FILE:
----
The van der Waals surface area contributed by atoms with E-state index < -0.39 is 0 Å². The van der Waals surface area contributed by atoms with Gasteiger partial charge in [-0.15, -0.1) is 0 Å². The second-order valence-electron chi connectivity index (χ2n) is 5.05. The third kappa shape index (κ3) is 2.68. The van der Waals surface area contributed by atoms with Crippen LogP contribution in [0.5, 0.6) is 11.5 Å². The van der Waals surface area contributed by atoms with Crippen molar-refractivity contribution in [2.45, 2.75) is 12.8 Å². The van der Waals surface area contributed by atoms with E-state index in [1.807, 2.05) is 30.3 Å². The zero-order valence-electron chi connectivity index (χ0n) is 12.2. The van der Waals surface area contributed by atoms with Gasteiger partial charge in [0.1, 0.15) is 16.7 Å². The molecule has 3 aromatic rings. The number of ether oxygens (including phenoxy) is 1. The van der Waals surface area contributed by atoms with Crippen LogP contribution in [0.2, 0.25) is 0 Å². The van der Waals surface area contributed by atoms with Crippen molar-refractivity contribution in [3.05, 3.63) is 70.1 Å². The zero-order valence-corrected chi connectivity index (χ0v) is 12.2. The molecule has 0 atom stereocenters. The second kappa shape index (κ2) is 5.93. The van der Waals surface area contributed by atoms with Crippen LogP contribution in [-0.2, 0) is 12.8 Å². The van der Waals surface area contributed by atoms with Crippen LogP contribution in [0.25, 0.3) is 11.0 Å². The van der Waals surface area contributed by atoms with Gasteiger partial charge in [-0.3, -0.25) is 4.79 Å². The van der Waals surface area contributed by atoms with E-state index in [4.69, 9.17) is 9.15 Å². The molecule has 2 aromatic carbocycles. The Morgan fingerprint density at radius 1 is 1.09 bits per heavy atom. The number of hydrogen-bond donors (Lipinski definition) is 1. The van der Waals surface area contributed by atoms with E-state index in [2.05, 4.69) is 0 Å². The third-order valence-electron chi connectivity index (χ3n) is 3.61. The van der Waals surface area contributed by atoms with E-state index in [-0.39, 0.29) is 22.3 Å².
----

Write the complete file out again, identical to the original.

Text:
The van der Waals surface area contributed by atoms with E-state index < -0.39 is 0 Å². The van der Waals surface area contributed by atoms with Gasteiger partial charge in [-0.15, -0.1) is 0 Å². The second-order valence-electron chi connectivity index (χ2n) is 5.05. The third kappa shape index (κ3) is 2.68. The van der Waals surface area contributed by atoms with Crippen LogP contribution in [0.5, 0.6) is 11.5 Å². The van der Waals surface area contributed by atoms with Crippen molar-refractivity contribution in [2.45, 2.75) is 12.8 Å². The van der Waals surface area contributed by atoms with E-state index in [1.807, 2.05) is 30.3 Å². The zero-order valence-electron chi connectivity index (χ0n) is 12.2. The van der Waals surface area contributed by atoms with Gasteiger partial charge in [0.1, 0.15) is 16.7 Å². The molecule has 3 aromatic rings. The number of ether oxygens (including phenoxy) is 1. The van der Waals surface area contributed by atoms with Crippen LogP contribution in [0.2, 0.25) is 0 Å². The van der Waals surface area contributed by atoms with Crippen molar-refractivity contribution in [3.05, 3.63) is 70.1 Å². The zero-order valence-corrected chi connectivity index (χ0v) is 12.2. The molecule has 0 atom stereocenters. The second kappa shape index (κ2) is 5.93. The van der Waals surface area contributed by atoms with Crippen LogP contribution in [-0.2, 0) is 12.8 Å². The van der Waals surface area contributed by atoms with Crippen LogP contribution in [0.25, 0.3) is 11.0 Å². The van der Waals surface area contributed by atoms with Gasteiger partial charge in [-0.3, -0.25) is 4.79 Å². The van der Waals surface area contributed by atoms with E-state index in [4.69, 9.17) is 9.15 Å². The molecule has 2 aromatic carbocycles. The Morgan fingerprint density at radius 1 is 1.09 bits per heavy atom. The number of hydrogen-bond donors (Lipinski definition) is 1. The van der Waals surface area contributed by atoms with E-state index in [2.05, 4.69) is 0 Å². The third-order valence-electron chi connectivity index (χ3n) is 3.61. The van der Waals surface area contributed by atoms with E-state index in [-0.39, 0.29) is 22.3 Å².